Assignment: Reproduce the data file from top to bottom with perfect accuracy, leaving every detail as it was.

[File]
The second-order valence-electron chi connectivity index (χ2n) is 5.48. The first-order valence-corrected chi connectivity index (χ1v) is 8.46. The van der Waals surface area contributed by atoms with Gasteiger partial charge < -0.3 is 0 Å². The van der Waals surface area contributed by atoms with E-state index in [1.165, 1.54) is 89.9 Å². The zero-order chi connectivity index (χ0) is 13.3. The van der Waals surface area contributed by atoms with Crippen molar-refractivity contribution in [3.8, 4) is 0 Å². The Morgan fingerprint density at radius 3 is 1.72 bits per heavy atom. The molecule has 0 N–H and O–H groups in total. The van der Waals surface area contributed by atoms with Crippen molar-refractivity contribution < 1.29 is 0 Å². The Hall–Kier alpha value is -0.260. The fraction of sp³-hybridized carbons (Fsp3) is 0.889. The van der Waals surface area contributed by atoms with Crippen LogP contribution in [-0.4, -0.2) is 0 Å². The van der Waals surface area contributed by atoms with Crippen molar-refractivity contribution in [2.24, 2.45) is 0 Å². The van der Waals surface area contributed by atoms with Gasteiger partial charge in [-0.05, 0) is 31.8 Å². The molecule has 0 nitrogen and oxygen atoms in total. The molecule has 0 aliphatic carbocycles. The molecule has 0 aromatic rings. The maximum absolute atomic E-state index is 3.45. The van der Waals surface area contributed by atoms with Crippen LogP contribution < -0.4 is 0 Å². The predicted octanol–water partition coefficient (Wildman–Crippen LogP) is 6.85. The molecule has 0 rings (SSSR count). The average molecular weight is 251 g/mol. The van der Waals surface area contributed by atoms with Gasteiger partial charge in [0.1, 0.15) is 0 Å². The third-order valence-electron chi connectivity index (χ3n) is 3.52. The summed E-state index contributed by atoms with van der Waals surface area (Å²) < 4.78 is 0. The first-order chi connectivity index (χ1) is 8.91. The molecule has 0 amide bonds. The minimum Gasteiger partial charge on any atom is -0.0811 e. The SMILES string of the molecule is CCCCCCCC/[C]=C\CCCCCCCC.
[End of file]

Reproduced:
The second-order valence-electron chi connectivity index (χ2n) is 5.48. The first-order valence-corrected chi connectivity index (χ1v) is 8.46. The van der Waals surface area contributed by atoms with Gasteiger partial charge < -0.3 is 0 Å². The van der Waals surface area contributed by atoms with E-state index in [1.165, 1.54) is 89.9 Å². The zero-order chi connectivity index (χ0) is 13.3. The van der Waals surface area contributed by atoms with Crippen molar-refractivity contribution in [3.8, 4) is 0 Å². The Morgan fingerprint density at radius 3 is 1.72 bits per heavy atom. The molecule has 0 N–H and O–H groups in total. The van der Waals surface area contributed by atoms with Crippen molar-refractivity contribution < 1.29 is 0 Å². The Hall–Kier alpha value is -0.260. The fraction of sp³-hybridized carbons (Fsp3) is 0.889. The van der Waals surface area contributed by atoms with Crippen LogP contribution in [-0.4, -0.2) is 0 Å². The van der Waals surface area contributed by atoms with Crippen molar-refractivity contribution in [2.24, 2.45) is 0 Å². The van der Waals surface area contributed by atoms with Gasteiger partial charge in [-0.05, 0) is 31.8 Å². The molecule has 0 nitrogen and oxygen atoms in total. The molecule has 0 aliphatic carbocycles. The molecule has 0 aromatic rings. The maximum absolute atomic E-state index is 3.45. The van der Waals surface area contributed by atoms with Crippen LogP contribution < -0.4 is 0 Å². The predicted octanol–water partition coefficient (Wildman–Crippen LogP) is 6.85. The molecule has 0 rings (SSSR count). The average molecular weight is 251 g/mol. The van der Waals surface area contributed by atoms with Gasteiger partial charge in [0.1, 0.15) is 0 Å². The third-order valence-electron chi connectivity index (χ3n) is 3.52. The summed E-state index contributed by atoms with van der Waals surface area (Å²) < 4.78 is 0. The first-order chi connectivity index (χ1) is 8.91. The molecule has 0 amide bonds. The minimum Gasteiger partial charge on any atom is -0.0811 e. The SMILES string of the molecule is CCCCCCCC/[C]=C\CCCCCCCC.